London Skyscrapers and their Amazing Histories

London Skyscrapers and their Amazing Histories

London Skyscrapers and their Amazing Histories

From iconic monuments and beautifully intricate masonry, to desirable self-contained village neighbourhoods, the capital’s diverse architecture reflects its varied past and equally varied culture. Representative of the city’s contemporary financial prowess, London skyscrapers have come to define the capital’s skyline. Awe-inspiring and ubiquitous, these impressive structures are familiar to many – but their inception and creation less so. Before embarking on a luxurious stay in one of our London serviced apartments, expand your knowledge of the city as we explore the amazing histories of these vertiginous landmarks.

The Shard

The Shard The Thames sunset
The Shard dominates structures once considered imposing, such as Tower Bridge

The tallest building in the UK, the Shard is a 72-storey London skyscraper with a distinctive pyramidal design. Clad in highly reflective glass, the building indeed resembles a ‘shard’ of glass – but the name was originally unintentionally coined by English Heritage who, upon seeing the designs, said the building would be like "a shard of glass through the heart of historic London". However, the architect, Renzo Piano, was actually influenced by more traditional London structures, such as church steeples and the masts of large sailing ships. Indeed, Piano disliked ‘conventional’ skyscrapers and sought to deliberately create a structure less incongruous with London's cityscape.

When the Shard’s development plans were opposed by multiple heritage bodies including the Royal Parks Foundation and English Heritage, Deputy Prime Minister John Prescott ordered a planning enquiry. Stating that the plans proposed a level of ‘exceptional design’, planning consent was awarded to the project. Following the demolition of Southwark Towers – the building that originally stood in the Shard’s place – construction finally began in 2009 and was finalised in 2012.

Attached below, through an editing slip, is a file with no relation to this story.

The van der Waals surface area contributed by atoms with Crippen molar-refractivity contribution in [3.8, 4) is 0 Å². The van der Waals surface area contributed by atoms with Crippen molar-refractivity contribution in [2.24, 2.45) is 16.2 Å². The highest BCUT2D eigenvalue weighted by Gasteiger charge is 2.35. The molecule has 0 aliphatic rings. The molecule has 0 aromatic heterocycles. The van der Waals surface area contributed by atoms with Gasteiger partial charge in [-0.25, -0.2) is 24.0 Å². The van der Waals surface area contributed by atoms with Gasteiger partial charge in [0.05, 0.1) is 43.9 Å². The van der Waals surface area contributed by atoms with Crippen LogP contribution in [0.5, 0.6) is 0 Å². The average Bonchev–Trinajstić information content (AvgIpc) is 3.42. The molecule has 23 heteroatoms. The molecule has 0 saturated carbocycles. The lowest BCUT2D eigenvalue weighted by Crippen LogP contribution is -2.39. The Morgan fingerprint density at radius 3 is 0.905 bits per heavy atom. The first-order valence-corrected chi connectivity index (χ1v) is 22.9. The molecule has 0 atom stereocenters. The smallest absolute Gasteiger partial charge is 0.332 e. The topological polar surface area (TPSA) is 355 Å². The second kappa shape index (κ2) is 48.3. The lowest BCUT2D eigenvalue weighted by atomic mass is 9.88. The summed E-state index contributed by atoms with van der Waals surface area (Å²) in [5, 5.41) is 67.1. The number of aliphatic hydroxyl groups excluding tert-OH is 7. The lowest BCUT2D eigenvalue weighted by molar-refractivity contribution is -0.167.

Fascinating fact: The Shard is 1,016 feet tall, making it the seventh tallest building in Europe.

One Blackfriars

one blackfriars london skyscrapers
The One Blackfriars skyscraper's distinctive shape is instantly recognisable from Blackfriars Bridge

Something that quickly becomes clear when studying London skyscrapers is the prominence of unusual and distinctive shapes amongst their designs. The reason for this relates to a formal agreement that limits the height of London’s buildings to avoid blocking the dome of St Paul’s Cathedral. Working within this remit, architects have had to be creative to ensure their buildings are easily distinguishable and efficient in their utilisation of space.

One Blackfriars is no different, with informal nicknames including ‘The Vase’, ‘The Boomerang’ and ‘The Tummy’. ‘The Vase’, however, is perhaps the most accurate name, as architect Ian Simpson cited Timo Sarpaneva’s Lansetti glass vase as direct inspiration for the building’s shape. As with the Shard, the One Blackfriars proposed design received a considerable number of objections, despite the plans having been reduced in height by 57 metres from the original.

Fascinating fact: The building was completed in 2018 at an estimated construction cost of £600 million.

20 Fenchurch Street

20 Fenchurch Street London skyscraper
With a characteristic curve in its design, 20 Fenchurch Street has an almost playful appearance